Handling Tough Santa Questions

When do kids stop believing in Santa Claus?

It happens. They figure it out. Their friends tell them.

santa_dreamstime_xs_78405762

You may have asked yourself the following questions

  • What do I say when my child asks how Santa can be in more than one mall within a short space of time? Actual quote: “Hey, we just saw Santa at the last store! How did he get here so fast?” (Magic. He gets around the world in a night, too.)
  • What if my child asks, “How can Santa be at the mall all day if he’s supposed to be busy at the North Pole?” (He delegates. Elves do most of the work.)
  • What do I say when my child points out, “Why does Santa look different?” Yikes, this year’s Santa looks different from last year’s (and your child has the photo to prove it!), or Santa in one mall looks different from Santa in another mall. (Simple answer to the second: Don’t mall hop.)
  • How do I explain why Santa’s beard isn’t real? (It must have not grown in well enough, so he’s using a fake one.) By the way, if kids are on the threshold of breaking the Santa code, they love to see you squirm to come up with answers.
  • How do I explain why Dad/Uncle/Grandpa are never in the room at the same time as Santa? (I’ll leave that one to your creativity.)
  • What do I say when a child asks me point blank, “Is Santa real?” (Read on for the answer.)

Now the more serious, heart-wrenching issues

  • “I was much better behaved this year than Johnny at school, but he got way more gifts than me. I thought Santa gave more gifts to good kids. Was I bad?”
  • “I know you don’t have much money, but that’s okay because Santa will get it for me!”
  • “Santa’s not real. You lied!”

Here’s the thing. Young children are concrete, whereas older children and adults have the ability to think in abstract terms.

Credit goes to my ex-husband for this expression: “Santa is in your heart.

When you say this to your preschoolers and early elementary-age kids with an explanation that Santa is a spirit inside us, a feeling of giving, it seems to satisfy them. They don’t fully get it at first, but it doesn’t negate their concept of Santa. If you believe in Santa, they know they can believe, no matter what form he takes.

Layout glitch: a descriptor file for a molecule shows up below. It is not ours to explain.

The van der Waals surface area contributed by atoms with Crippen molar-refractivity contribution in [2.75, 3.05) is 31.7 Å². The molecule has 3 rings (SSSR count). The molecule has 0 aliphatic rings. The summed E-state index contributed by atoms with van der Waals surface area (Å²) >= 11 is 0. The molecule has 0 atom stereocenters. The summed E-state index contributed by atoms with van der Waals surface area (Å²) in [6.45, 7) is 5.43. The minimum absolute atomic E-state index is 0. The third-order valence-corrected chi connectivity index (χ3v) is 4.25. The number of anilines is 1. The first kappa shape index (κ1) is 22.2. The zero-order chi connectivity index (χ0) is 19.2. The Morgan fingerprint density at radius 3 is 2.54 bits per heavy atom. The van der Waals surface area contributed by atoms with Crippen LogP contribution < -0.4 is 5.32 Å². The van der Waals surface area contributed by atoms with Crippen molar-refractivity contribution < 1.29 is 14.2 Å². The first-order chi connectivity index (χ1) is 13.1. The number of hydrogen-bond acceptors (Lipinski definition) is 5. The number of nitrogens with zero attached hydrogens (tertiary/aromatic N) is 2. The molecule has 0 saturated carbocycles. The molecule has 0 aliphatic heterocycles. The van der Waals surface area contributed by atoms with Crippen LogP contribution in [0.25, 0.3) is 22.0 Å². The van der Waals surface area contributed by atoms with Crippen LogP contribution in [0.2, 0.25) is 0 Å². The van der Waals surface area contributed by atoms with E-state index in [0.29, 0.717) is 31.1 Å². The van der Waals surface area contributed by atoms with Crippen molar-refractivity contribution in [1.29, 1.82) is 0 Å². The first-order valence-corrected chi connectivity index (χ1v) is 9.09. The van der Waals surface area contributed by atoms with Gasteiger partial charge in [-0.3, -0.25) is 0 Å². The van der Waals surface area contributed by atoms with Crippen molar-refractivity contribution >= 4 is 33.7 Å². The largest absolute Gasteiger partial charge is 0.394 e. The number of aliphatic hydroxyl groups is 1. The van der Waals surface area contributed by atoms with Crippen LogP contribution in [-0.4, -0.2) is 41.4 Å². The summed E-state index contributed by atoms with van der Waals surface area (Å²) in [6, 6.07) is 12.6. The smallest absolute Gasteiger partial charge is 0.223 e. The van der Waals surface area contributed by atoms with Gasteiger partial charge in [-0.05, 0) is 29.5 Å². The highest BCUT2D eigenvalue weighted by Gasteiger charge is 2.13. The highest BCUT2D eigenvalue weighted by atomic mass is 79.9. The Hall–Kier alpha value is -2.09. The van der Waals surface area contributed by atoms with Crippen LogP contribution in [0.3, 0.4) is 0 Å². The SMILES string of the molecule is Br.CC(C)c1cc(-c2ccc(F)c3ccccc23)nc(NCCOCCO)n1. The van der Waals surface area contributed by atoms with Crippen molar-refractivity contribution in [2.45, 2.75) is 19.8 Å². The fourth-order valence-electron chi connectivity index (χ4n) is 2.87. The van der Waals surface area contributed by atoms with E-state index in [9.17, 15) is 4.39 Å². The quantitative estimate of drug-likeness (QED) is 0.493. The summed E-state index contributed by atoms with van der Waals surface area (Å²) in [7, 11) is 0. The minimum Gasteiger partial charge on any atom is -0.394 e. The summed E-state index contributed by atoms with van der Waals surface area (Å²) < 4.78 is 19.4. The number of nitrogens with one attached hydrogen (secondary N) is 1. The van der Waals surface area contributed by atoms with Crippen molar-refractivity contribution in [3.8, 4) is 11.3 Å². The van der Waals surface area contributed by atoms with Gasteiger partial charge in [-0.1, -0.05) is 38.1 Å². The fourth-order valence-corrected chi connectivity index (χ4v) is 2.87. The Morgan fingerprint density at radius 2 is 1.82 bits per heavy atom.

As they get older, they can transition seamlessly from Santa the white-bearded man to Santa the spirit of giving without feeling betrayed or tricked (or that their parents don’t walk the talk about lying). They simply step up to this new level of understanding.

They even join with the parents to bring the magic of Christmas to the younger children in the family and become Santas themselves by giving to others—family, friends, the less fortunate.

So, do I believe in Santa? Is Santa real? Yes and yes.

Sharing with you my all-time favourite flash mob:
Christmas Food Court Flash Mob, Hallelujah Chorus
Posted by Alphabet Photography

About Eva Blaskovic

I am a multi-genre author of literary fiction, fantasy, and paranormal, and writer of non-fiction articles on parenting, writing, education, health, and travel. My background encompasses both the sciences and the arts. I teach at a specialized clinic for learning disorders and mentor young authors. In addition to writing and teaching, my passions are weather, Indian food, gardening, and music. I have played eight musical instruments and spent many years immersed in taekwondo and karate. In my youth, I was an avid canoeist. I was born in Prague, Czech Republic, grew up in the Great Lakes region of Ontario, Canada, and moved to Alberta in 1988, where I raised four children.
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2 Responses to Handling Tough Santa Questions

  1. Pingback: June 2017 Roundup: Parenting and Education | Beyond the Precipice

  2. Pingback: Day 13: Today’s Christmas Song | Beyond the Precipice

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